It’s a really important consideration. You know, we’ve been portrayed as people who want to ruin other people’s houseboat vacations and kind of ruin their form of recreation. But the reality is that this is happening one way or the other. It doesn’t matter if you’re pro or anti Lake Powell, this is happening. This reservoir, at least the version that we knew in the eighties and nineties is long gone and all the climate science available to us suggests it’s never gonna fill again. So I think it’s really important to start thinking about this transition. We’re transitioning out of the era of Lake Powell. And so from an economic perspective for tourism, that’s a really big deal. I think in its peak, the tourism around Glen Canyon was around like 400 million a year, which is a big number. And it’s been less in more recent years, as you might imagine with kind of reduced visitorship, at least for water based activities.
So we need to have a thoughtful and strategic transition from a reservoir style economy to a more national park style economy is how I think about it. So instead of houseboats and motorboats and marinas that provide that sort of recreational opportunity, this would be more like river rafting, hiking. I’m not a big fan of off-road vehicles, but off-road vehicles, that’s gonna be what people are doing down there more. And I think there’s gonna be certain areas where it’s appropriate and certain areas that deserve protection from off-road vehicle use, but this is the type of transition that we’re talking about.
And I think that people just aren’t thinking about this enough. We just went down to Bullfrog Marina last week, we did a trip and I chat with the workers down there and try to get a sense of how they’re interpreting all these changes on the river. Bullfrog is really low. I mean, they have moved this reservoir back hundreds and hundreds and hundreds of feet. I can’t even imagine how many dollars worth of floating real estate is down there just with people’s houseboats and yachts that are parked there. And you know, I’ve asked them how much more can this drop before this marina is no longer operable? And the response is usually something like, ‘well, they say the lake’s gonna come up this year.’
In the long run, it’s not gonna come up. It always fluctuates, it goes up and down, but it’s on a downward path. So we’re really getting near that point where we have to start actively thinking about this transition. And I really feel for a lot of these employees down there. It kind of makes me sad that there isn’t a more open discussion about the transition. That transition’s gonna happen one way or another. The ease at which it happens depends on how much action we take ahead of time to prepare the surrounding communities like Page, Arizona, the Navajo Nation.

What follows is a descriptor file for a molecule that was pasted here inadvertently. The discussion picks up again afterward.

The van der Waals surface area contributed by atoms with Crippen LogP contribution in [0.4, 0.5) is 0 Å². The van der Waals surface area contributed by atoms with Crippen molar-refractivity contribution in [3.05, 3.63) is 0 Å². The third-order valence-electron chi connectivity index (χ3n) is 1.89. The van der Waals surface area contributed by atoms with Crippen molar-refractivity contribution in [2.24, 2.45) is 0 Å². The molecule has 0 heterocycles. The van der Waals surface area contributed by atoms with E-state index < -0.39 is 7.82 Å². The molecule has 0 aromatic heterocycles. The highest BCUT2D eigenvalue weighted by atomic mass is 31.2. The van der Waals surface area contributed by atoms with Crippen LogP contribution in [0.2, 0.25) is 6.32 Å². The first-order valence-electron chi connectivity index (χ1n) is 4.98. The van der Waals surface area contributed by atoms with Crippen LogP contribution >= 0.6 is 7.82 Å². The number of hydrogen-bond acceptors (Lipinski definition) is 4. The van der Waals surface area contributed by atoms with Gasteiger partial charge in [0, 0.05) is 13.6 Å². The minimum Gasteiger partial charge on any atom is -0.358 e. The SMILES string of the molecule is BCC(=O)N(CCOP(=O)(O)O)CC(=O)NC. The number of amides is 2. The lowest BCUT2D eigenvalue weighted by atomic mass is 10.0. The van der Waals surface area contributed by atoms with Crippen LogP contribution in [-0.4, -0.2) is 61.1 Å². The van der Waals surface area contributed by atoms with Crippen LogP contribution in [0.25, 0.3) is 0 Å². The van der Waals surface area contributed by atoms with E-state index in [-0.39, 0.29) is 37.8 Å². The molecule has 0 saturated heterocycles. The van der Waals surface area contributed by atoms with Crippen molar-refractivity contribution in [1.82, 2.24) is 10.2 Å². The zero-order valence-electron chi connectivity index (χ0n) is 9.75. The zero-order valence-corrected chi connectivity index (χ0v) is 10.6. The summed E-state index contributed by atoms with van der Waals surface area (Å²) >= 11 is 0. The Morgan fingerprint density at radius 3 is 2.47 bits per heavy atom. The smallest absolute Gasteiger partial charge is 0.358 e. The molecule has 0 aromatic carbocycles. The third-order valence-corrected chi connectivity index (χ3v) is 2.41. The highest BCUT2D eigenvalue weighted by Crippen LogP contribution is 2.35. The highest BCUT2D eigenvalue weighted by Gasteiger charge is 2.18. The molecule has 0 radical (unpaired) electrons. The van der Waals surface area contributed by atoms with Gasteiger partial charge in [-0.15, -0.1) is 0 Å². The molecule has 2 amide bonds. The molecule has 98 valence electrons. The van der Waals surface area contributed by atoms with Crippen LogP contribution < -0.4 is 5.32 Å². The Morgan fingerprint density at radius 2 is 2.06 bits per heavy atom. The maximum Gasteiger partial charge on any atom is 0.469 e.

The sooner we start really thinking about transitioning to a national park style economy and treating this landscape differently, the more benefit there will be.”
“Our values as a society have evolved since 1956. We care about these species, this kind of natural habitat coming back. This is a value to us when, at least to the people in charge, it was not a value in the 1950s. And so we’re really being given this huge opportunity to rethink Glen Canyon. And there’s much to unpack there.
I want to mention too, the role that indigenous people could play here because when the dam was built, there was a lot of talk about the loss of archeological sites. Glen Canyon was this hotbed for human activity for over 10,000 years. There were ancestral Pueblo and different communities of people living in Glen Canyon. And there was a lot of evidence of that before the dam.
Archeological structures all over the place. I mean, just immeasurable. I think they found 2,500 that were cataloged and there were probably thousands more. They only had six or seven years to do their salvage survey as the water came up. That’s one of the real tragedies of Glen Canyon is the loss of that human history.
One part of the story that isn’t told as much is the loss or the impact to modern Native Americans that were living in Glen Canyon when the dam was built. I didn’t even learn about this till a few years ago, but there were Navajo people living in the canyon. And Hopi people. This is a very significant place to multiple Native American tribes. And they were displaced when it came up.